Writers of all races have been forced or have chosen to live elsewhere. Samuel Beckett not only chose Paris but decided to write in French in order to deliberately “impoverish” himself – not a negative concept but a way of stripping language to its barest bones. But Africans were not best known for their novels. The world knew them as oral storytellers. If there were Shakespeares buried in Timbuktu’s sands we didn’t know about them. What Achebe did was to lift that art into a written form and beat the white man at his own game. Soon there would come a time when the best writing in English no longer came from “that sceptred isle”  and Achebe was one of the first in that class.

We still have so much to learn from him, most of all, in my view, from Things Fall Apart. Ngugi may have berated him long ago for writing in the language of the oppressor but by now there are so many “Englishes” that the criticism no longer holds water.  Achebe turned the oppressor’s language into his own; he moulded it in such a way that it could speak with Igbo proverbial overtones and at the same time mock the colonialist.  Take the last chapter: Okonkwo has on the spur of the moment killed an enemy  messenger. Achebe doesn’t judge him; the man was filled with rage and had been provoked beyond endurance. It’s what he had to do at that moment. He has, like Oedipus and Agamemnon before him, shown hubris and the author knows his Greek tragedies. Fate has its own punishment. The next chapter begins with a visit from the District Commissioner who is looking for Okwonkwo. The men of the village are uncharacteristically  helpful.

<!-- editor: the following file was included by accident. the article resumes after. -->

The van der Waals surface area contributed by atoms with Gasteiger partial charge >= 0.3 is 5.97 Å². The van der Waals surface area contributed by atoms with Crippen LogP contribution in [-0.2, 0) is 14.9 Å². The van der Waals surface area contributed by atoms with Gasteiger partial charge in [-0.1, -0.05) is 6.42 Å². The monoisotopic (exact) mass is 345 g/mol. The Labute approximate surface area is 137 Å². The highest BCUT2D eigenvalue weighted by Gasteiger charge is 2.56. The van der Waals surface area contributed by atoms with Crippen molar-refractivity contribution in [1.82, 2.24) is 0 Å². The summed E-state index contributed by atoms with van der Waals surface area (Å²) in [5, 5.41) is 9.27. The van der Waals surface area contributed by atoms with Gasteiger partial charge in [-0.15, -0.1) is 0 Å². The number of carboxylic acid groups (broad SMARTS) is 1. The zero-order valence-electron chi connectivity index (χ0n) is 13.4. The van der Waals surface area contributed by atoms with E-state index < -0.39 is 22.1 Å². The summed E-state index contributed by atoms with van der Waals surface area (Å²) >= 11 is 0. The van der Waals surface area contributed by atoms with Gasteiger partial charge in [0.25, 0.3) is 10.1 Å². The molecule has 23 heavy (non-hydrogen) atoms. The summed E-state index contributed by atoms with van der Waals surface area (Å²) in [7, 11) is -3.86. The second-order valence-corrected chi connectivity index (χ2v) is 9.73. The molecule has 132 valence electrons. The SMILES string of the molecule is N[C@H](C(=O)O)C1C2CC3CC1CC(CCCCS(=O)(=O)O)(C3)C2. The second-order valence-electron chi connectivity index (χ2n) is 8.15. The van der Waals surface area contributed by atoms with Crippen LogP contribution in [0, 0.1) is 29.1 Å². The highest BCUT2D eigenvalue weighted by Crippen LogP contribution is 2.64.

“We can take you where he is and perhaps your men will help us.”

The DC is puzzled.

“One of the most infuriating habits of these people was their love of superfluous words, he thought.”

Of course this is deeply ironic; Achebe knows that the art of the novel lies in multiple ironies: from the individual sentence to the chapter to the entire edifice. It is the colonialist whose words are superfluous. As he approaches the small crowd of weary men looking for Okonkwo it is he who utters needless threats. “Unless they produced Okonkwo forthwith he would lock them all up.” Had he been able to read the scene and the mood he would have kept quiet.